Tis the season to be jolly, to give more than to receive, to enjoy the company of your loved ones, and to overspend…right?
A survey by McCrindle found that 66 percent of consumers are expecting to spend the same as they did last year, compared with just 49 percent saying the same a year ago. Meanwhile, just 20 percent say they’ll be looking to spend less this year, compared with a third who said the same last year. So that means fewer consumers on the whole are looking to tighten their holiday spending habits (that should make retailers happy).
However, thanks to our good friends at Forbes, we’ve uncovered twelve things you can do to make the most of the holiday season, without giving up a month’s rent. Let’s take a look’¦
- Know your budget’s boundaries. Establishing and keeping to your budget is essential to keep your sanity and wallet intact.
- Make a spreadsheet. Keep your gift recipients tracked and organized in the same way you would a budget. Set maximum amounts for each and write down cash-saving ideas next to each name.
- Ignore the urge to splurge. Give only what you can afford. It may be the season of giving, but no one expects you to subsist on ramen noodles in the year ahead in order to pay off your father’s new iPad.
- Call a family (or friends) meeting. Discuss how presents will be doled out among family and friends. Maybe they’d rather do a dinner or a Secret Santa exchange instead of shelling out their life savings. Wouldn’t that be novel?
- Think before you buy. Save yourself from buyer’s remorse by carefully considering how much you’re comfortable spending’and then aim to spend half of that. You’ll start paying more attention to sales on quality goods around you.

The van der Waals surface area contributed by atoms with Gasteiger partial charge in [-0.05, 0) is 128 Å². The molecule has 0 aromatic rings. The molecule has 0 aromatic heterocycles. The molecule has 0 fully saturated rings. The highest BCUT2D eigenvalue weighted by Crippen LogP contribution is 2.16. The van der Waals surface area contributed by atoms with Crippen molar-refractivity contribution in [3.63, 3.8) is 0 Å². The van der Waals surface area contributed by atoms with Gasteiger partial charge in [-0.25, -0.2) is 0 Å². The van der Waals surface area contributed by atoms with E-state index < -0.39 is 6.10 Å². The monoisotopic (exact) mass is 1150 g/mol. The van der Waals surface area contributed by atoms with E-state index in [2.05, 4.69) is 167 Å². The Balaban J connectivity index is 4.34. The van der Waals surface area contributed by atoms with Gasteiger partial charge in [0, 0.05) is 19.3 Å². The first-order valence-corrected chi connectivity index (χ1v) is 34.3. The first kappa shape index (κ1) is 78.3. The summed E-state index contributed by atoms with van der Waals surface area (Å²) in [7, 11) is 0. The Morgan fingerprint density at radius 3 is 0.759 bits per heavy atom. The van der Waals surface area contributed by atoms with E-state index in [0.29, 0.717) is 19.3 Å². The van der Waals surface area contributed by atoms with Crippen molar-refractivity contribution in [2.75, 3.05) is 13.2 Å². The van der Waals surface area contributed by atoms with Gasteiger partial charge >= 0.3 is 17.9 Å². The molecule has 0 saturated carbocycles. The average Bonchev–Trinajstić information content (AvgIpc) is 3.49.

- Gift an experience to enjoy with you‘like a free community concert at the skating rink. Besides, experiences trump material possessions every time. No, really! Your grandmother was right about that. Read why here.
- Use gift cards as a last resort. Gift cards seem like a great idea, but can often cost more than the gift itself. (And the premium you pay for regretting to take the time to think up a gift idea from the heart is often not worth it.)
- When it comes to (almost) strangers, sentimental gifts work wonders. It’s nice to think of getting a gift for the lobby guard at the office who you say hello to every day’but that bottle of champagne may be overdoing it. Try a heartfelt card to show your appreciation instead.
- Say no to impulse buys. Seriously. Buyer’s remorse is for real. Sure, the holidays are just around the corner and the time crunch is fueling your amygdala (the little emotional nugget in your brain that feeds feelings of panic), but impulse buys are never a good idea. Never.
- Only travel if it’s practical. Going home for Christmas if you live far from your family may be a tradition’but if it’s hard on your bank account and not pressing, it might be better to find some (literal) middle ground during the off-season. Or a computer with a Skype account.
- Think homemade. It sounds cheesy, but homemade gifts are both more meaningful and more cost-effective than store-bought gifts. In fact, a survey by CreditDonkey found that 68 percent of women and 43 percent of men want homemade gifts. Pinteresting indeed.
- Set up a holiday savings account. Set aside a little bit of money just for the holidays every once in a while. Treat it as a regular monthly bill outside of your normal savings plan. You’ll be surprised at how much you’ll end up collecting.